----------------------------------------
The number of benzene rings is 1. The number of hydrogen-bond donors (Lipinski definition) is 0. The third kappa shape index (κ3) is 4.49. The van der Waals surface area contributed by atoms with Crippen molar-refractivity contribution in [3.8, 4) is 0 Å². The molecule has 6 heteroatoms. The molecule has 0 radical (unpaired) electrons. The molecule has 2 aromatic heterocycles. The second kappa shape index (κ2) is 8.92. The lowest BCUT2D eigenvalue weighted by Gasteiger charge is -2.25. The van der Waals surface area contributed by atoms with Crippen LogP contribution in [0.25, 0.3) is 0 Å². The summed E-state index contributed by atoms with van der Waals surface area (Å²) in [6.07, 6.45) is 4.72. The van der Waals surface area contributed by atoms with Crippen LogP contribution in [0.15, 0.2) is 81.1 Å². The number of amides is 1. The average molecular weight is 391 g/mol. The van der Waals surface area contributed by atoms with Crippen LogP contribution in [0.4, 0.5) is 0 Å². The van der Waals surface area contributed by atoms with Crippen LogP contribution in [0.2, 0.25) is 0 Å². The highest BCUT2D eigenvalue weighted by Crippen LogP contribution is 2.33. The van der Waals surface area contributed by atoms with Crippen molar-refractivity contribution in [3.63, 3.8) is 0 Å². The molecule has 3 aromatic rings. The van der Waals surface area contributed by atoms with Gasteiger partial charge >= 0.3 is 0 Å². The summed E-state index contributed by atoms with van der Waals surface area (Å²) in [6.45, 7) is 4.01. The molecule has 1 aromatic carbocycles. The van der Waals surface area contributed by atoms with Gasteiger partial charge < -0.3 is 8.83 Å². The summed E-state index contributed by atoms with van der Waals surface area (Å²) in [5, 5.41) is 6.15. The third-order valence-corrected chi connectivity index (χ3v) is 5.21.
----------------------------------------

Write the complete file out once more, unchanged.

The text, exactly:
The number of benzene rings is 1. The number of hydrogen-bond donors (Lipinski definition) is 0. The third kappa shape index (κ3) is 4.49. The van der Waals surface area contributed by atoms with Crippen molar-refractivity contribution in [3.8, 4) is 0 Å². The molecule has 6 heteroatoms. The molecule has 0 radical (unpaired) electrons. The molecule has 2 aromatic heterocycles. The second kappa shape index (κ2) is 8.92. The lowest BCUT2D eigenvalue weighted by Gasteiger charge is -2.25. The van der Waals surface area contributed by atoms with Crippen LogP contribution in [0.25, 0.3) is 0 Å². The summed E-state index contributed by atoms with van der Waals surface area (Å²) in [6.07, 6.45) is 4.72. The van der Waals surface area contributed by atoms with Crippen LogP contribution in [0.15, 0.2) is 81.1 Å². The number of amides is 1. The average molecular weight is 391 g/mol. The van der Waals surface area contributed by atoms with Crippen LogP contribution in [0.4, 0.5) is 0 Å². The van der Waals surface area contributed by atoms with Crippen LogP contribution in [0.2, 0.25) is 0 Å². The highest BCUT2D eigenvalue weighted by Crippen LogP contribution is 2.33. The van der Waals surface area contributed by atoms with Crippen molar-refractivity contribution in [3.63, 3.8) is 0 Å². The molecule has 3 aromatic rings. The van der Waals surface area contributed by atoms with Gasteiger partial charge >= 0.3 is 0 Å². The summed E-state index contributed by atoms with van der Waals surface area (Å²) in [6.45, 7) is 4.01. The molecule has 1 aromatic carbocycles. The van der Waals surface area contributed by atoms with Gasteiger partial charge < -0.3 is 8.83 Å². The summed E-state index contributed by atoms with van der Waals surface area (Å²) in [5, 5.41) is 6.15. The third-order valence-corrected chi connectivity index (χ3v) is 5.21.